Dr. Mona Hassan: “International Pursuit of an Islamic Caliphate in the 1920s.”

I attended Dr. Hassan’s lecture partially because I’m the teaching assistant for a course on modern Middle Eastern history this year, and also partially because I am secretly quite interested in Middle Eastern history. I say secretly because I’ve barely admitted this to myself, yet…I’m still trying to wrap my head around it. All I know so far is that it’s one of the only other geographic areas that has seriously grabbed my interest!

Sadly, I think I wasn’t a very good participant at this particular lecture. I wasn’t familiar enough with the subject matter to really be a full participant, since some of the concepts and specifics were too nuanced for me to completely grasp. From my notes, though, her lecture centered around the 1924 dissolution of the Ottoman Caliphate by the Turkish government. Her talk explored the multiple attempts during the 1920s to reinstate or somehow reestablish a greater Muslim caliphate, and the international participation in these conversations. Central to her topic were the ideas of modernism and globalization, and how the did or did not conflict with pre-existing social constructs.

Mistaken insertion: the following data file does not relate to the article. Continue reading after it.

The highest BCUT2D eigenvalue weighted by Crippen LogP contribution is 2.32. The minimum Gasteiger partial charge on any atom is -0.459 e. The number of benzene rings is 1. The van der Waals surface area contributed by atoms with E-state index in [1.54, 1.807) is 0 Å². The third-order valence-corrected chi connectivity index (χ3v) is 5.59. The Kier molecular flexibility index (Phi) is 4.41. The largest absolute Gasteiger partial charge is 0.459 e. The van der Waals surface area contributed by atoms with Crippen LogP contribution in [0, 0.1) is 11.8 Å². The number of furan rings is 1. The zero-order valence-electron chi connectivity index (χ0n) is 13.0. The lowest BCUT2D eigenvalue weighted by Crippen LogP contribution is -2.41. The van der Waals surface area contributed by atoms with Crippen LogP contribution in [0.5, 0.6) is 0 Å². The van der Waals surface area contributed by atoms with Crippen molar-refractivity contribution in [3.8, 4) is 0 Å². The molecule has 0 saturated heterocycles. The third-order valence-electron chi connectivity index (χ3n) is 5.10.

What struck me during this talk was the global effort to restore an Islamic Caliphate. It reminded me of Zionist movements and the efforts to reestablish a Jewish homeland. Maybe I drew these parallels because I don’t know enough about the topic, but I found it fascinating to think about the collective cultural desire for an established home/seat for a diverse collective. I wonder how this manifests itself in other areas, with other groups.

Dr. Hassan’s lecture style itself allowed me to come to a few conclusions as well. First, I think it’s very important to include a brief comment on the context of your topic. Doing this will help non-specialists to engage more fully in your discussion. Second, slides provide a great subject to focus on during a lecture! They should always add to the depth and content of the lecture instead of acting as placeholders–they’re prime real estate, and so should do double duty.

Finally, and perhaps most importantly, Dr. Hassan’s work showed me how nicely different concepts can intersect. She works with politics, gender, religion, and social issues and was able to tie them all together into one interesting topic. It was nice to see this in practice physically rather than just in print form.

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